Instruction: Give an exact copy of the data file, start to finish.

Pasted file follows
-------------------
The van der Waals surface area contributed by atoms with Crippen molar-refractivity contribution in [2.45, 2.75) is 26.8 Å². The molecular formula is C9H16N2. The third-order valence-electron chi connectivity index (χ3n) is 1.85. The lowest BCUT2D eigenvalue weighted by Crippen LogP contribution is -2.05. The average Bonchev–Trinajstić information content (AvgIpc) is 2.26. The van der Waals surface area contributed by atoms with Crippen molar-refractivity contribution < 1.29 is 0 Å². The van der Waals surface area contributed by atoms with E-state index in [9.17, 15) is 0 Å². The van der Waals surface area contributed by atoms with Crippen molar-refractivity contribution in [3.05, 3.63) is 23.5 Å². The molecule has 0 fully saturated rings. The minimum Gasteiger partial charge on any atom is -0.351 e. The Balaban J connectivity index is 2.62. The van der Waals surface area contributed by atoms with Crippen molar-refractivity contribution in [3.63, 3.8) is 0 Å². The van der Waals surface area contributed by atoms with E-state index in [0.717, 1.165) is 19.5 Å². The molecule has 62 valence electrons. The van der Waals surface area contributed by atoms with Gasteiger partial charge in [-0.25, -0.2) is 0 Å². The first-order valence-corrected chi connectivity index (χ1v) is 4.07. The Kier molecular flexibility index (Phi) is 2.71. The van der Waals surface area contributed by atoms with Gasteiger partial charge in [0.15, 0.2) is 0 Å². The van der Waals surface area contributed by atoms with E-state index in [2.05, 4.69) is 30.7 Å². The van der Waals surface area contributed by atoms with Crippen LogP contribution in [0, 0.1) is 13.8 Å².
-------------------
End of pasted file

The van der Waals surface area contributed by atoms with Crippen molar-refractivity contribution in [2.45, 2.75) is 26.8 Å². The molecular formula is C9H16N2. The third-order valence-electron chi connectivity index (χ3n) is 1.85. The lowest BCUT2D eigenvalue weighted by Crippen LogP contribution is -2.05. The average Bonchev–Trinajstić information content (AvgIpc) is 2.26. The van der Waals surface area contributed by atoms with Crippen molar-refractivity contribution < 1.29 is 0 Å². The van der Waals surface area contributed by atoms with E-state index in [9.17, 15) is 0 Å². The van der Waals surface area contributed by atoms with Crippen molar-refractivity contribution in [3.05, 3.63) is 23.5 Å². The molecule has 0 fully saturated rings. The minimum Gasteiger partial charge on any atom is -0.351 e. The Balaban J connectivity index is 2.62. The van der Waals surface area contributed by atoms with Crippen molar-refractivity contribution in [3.63, 3.8) is 0 Å². The van der Waals surface area contributed by atoms with E-state index in [0.717, 1.165) is 19.5 Å². The molecule has 62 valence electrons. The van der Waals surface area contributed by atoms with Gasteiger partial charge in [-0.25, -0.2) is 0 Å². The first-order valence-corrected chi connectivity index (χ1v) is 4.07. The Kier molecular flexibility index (Phi) is 2.71. The van der Waals surface area contributed by atoms with Gasteiger partial charge in [0.15, 0.2) is 0 Å². The van der Waals surface area contributed by atoms with E-state index in [2.05, 4.69) is 30.7 Å². The van der Waals surface area contributed by atoms with Crippen LogP contribution in [0, 0.1) is 13.8 Å².